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Supreme Court, Appellate Division, First Department, New York.


Decided: August 03, 2000

WILLIAMS, J.P., TOM, MAZZARELLI, RUBIN and FRIEDMAN, JJ. Brian G. Cunningham, for Plaintiff-Respondent. Helman R. Brook, for Defendant-Appellant.

Order, Supreme Court, New York County (Beatrice Shainswit, J.), entered on or about June 23, 1999, which denied defendant's motion to dismiss the complaint pursuant to CPLR 3211 and 3212, unanimously reversed, on the law, without costs, the motion granted and the complaint dismissed.   The Clerk is directed to enter judgment in favor of defendant dismissing the complaint.

In this action, plaintiff seeks to recover money it paid Consolidated Edison Company of New York, Inc. (Con Edison) for gas service it claims it did not receive.   Accepting plaintiff's allegations as true, the record indicates that on August 31, 1989 plaintiff opened a gas account under the name “Hudson River Club” for a restaurant it owned at 225 Liberty Street at the World Financial Center in Manhattan (account number 43-2101-0882-0300-9).   In addition to the Liberty Street account, plaintiff also maintained a second account for another restaurant it owned at 250 Vesey Street, also at the World Financial Center in Manhattan.   Plaintiff listed this account under an almost identical name, that is, “Hudson River Club DBA HRC and Ed Moran.”

In or about January 1992, plaintiff closed its 225 Liberty Street restaurant and surrendered possession of the premises to the landlord, who subsequently re-leased the premises to a restaurant named Sfuzzi.   Plaintiff continued, however, to operate the 250 Vesey Street restaurant.   It is undisputed that plaintiff did not notify Con Edison that it had ceased operating the Liberty Street restaurant and Con Edison, therefore, continued to provide service to that location.

Approximately six months later, in June 1992, a representative of Con Edison appeared at the Vesey Street location and told plaintiff's executive chef that gas service would be shut off as a result of arrears owed for account number 43-2101-0882-0300-9.   The chef immediately called plaintiff's bookkeeper.   Suspecting an error, the bookkeeper telephoned Con Edison and asked a customer representative to inspect and determine whether account number 43-2101-0882-0300-9 was actually servicing the Hudson River Club Restaurant.   The bookkeeper was subsequently informed that it was.   In view of this, plaintiff alleges that it paid the delinquent bill.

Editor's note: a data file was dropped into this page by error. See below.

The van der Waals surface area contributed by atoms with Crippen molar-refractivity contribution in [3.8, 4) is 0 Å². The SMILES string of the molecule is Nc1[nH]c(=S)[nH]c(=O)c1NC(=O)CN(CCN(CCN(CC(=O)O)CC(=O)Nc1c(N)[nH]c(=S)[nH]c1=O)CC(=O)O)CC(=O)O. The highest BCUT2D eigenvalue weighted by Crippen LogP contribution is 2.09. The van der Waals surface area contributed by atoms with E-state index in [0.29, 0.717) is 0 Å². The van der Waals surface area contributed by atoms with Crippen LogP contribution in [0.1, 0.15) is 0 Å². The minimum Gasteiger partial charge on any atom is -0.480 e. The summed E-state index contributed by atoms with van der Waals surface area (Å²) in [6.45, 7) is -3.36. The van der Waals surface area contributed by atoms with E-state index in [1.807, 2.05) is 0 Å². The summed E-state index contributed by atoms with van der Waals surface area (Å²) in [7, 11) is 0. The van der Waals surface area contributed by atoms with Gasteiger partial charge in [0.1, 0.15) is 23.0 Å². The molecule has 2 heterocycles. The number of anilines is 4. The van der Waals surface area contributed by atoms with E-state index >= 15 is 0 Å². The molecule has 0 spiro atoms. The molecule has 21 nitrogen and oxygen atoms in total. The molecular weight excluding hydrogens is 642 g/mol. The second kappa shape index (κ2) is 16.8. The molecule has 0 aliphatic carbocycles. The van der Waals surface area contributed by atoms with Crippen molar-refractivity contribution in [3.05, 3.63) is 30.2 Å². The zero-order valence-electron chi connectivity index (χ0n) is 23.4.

The record contains copies of two of the bills that were sent to plaintiff by Con Edison on or about September 1, 1992, which was just two months after plaintiff's bookkeeper called Con Edison.   The top portion of one bill indicates that it was for account number 43-2101-0882-0300-9 and represented the service to the “Hudson River Club Restaurant” at “225 Liberty St 2RST.” The other indicates that it represented the service being provided to the “Hudson River Club DBA HRC & ED MORAN” at 250 Vesey St REST.” Notwithstanding these notations, plaintiff paid the utility bills for both the Liberty Street and Vesey Street service for the next five years apparently on the mistaken assumption that both bills represented service to only Vessey Street.   It was not until 1997 that plaintiff finally discovered its error and corrected the matter with Con Edison.   By this time the tenant that occupied the Liberty Street location, Sfuzzi, had apparently gone bankrupt.

Having discovered its error, plaintiff commenced this action seeking to recover the sums it mistakenly paid to Con Edison.   In an order dated August 26, 1998, Supreme Court dismissed the complaint (with leave to serve an amended complaint asserting a cause of action for negligent misrepresentation), concluding that an action for money mistakenly paid was not viable because defendant had detrimentally changed its position based upon plaintiff's conduct.   In this regard, as plaintiff never notified Con Edison that it ceased operating the Liberty Street restaurant, Con Edison continued to provide gas service under the justified assumption that plaintiff was still the operator.